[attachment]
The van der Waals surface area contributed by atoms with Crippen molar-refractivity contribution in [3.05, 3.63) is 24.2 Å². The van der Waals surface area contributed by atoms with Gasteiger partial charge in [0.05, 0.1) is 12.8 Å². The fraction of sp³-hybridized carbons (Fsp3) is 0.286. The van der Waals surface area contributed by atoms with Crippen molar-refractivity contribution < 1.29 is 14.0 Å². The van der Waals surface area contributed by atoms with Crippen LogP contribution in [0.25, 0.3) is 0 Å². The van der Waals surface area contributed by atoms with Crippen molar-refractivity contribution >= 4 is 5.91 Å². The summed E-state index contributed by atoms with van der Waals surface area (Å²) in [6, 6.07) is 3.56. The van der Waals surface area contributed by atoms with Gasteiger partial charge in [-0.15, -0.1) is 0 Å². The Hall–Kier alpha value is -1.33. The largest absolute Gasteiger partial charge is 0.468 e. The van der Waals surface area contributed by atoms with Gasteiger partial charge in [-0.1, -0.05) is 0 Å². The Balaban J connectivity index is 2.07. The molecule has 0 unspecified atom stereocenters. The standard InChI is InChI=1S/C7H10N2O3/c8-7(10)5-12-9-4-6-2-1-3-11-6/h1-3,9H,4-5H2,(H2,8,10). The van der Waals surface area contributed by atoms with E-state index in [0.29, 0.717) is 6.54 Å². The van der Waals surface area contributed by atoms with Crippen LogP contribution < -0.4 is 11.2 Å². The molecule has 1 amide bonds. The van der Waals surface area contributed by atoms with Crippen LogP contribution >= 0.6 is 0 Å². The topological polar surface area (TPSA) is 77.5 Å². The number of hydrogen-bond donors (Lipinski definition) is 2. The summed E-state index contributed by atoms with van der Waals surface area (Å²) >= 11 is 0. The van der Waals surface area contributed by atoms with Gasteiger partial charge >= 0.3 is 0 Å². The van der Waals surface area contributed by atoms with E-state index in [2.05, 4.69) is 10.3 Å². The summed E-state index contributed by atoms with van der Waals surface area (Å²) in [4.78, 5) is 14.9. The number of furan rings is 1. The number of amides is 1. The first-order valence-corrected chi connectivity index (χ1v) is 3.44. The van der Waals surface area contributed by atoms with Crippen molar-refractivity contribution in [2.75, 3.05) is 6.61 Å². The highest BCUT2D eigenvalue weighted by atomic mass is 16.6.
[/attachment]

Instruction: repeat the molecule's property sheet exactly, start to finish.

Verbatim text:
The van der Waals surface area contributed by atoms with Crippen molar-refractivity contribution in [3.05, 3.63) is 24.2 Å². The van der Waals surface area contributed by atoms with Gasteiger partial charge in [0.05, 0.1) is 12.8 Å². The fraction of sp³-hybridized carbons (Fsp3) is 0.286. The van der Waals surface area contributed by atoms with Crippen molar-refractivity contribution < 1.29 is 14.0 Å². The van der Waals surface area contributed by atoms with Crippen LogP contribution in [0.25, 0.3) is 0 Å². The van der Waals surface area contributed by atoms with Crippen molar-refractivity contribution >= 4 is 5.91 Å². The summed E-state index contributed by atoms with van der Waals surface area (Å²) in [6, 6.07) is 3.56. The van der Waals surface area contributed by atoms with Gasteiger partial charge in [-0.15, -0.1) is 0 Å². The Hall–Kier alpha value is -1.33. The largest absolute Gasteiger partial charge is 0.468 e. The van der Waals surface area contributed by atoms with Gasteiger partial charge in [-0.1, -0.05) is 0 Å². The Balaban J connectivity index is 2.07. The molecule has 0 unspecified atom stereocenters. The standard InChI is InChI=1S/C7H10N2O3/c8-7(10)5-12-9-4-6-2-1-3-11-6/h1-3,9H,4-5H2,(H2,8,10). The van der Waals surface area contributed by atoms with E-state index in [0.29, 0.717) is 6.54 Å². The van der Waals surface area contributed by atoms with Crippen LogP contribution < -0.4 is 11.2 Å². The molecule has 1 amide bonds. The van der Waals surface area contributed by atoms with Crippen LogP contribution >= 0.6 is 0 Å². The topological polar surface area (TPSA) is 77.5 Å². The number of hydrogen-bond donors (Lipinski definition) is 2. The summed E-state index contributed by atoms with van der Waals surface area (Å²) >= 11 is 0. The van der Waals surface area contributed by atoms with Gasteiger partial charge >= 0.3 is 0 Å². The van der Waals surface area contributed by atoms with E-state index in [2.05, 4.69) is 10.3 Å². The summed E-state index contributed by atoms with van der Waals surface area (Å²) in [4.78, 5) is 14.9. The number of furan rings is 1. The number of amides is 1. The first-order valence-corrected chi connectivity index (χ1v) is 3.44. The van der Waals surface area contributed by atoms with Crippen molar-refractivity contribution in [2.75, 3.05) is 6.61 Å². The highest BCUT2D eigenvalue weighted by atomic mass is 16.6.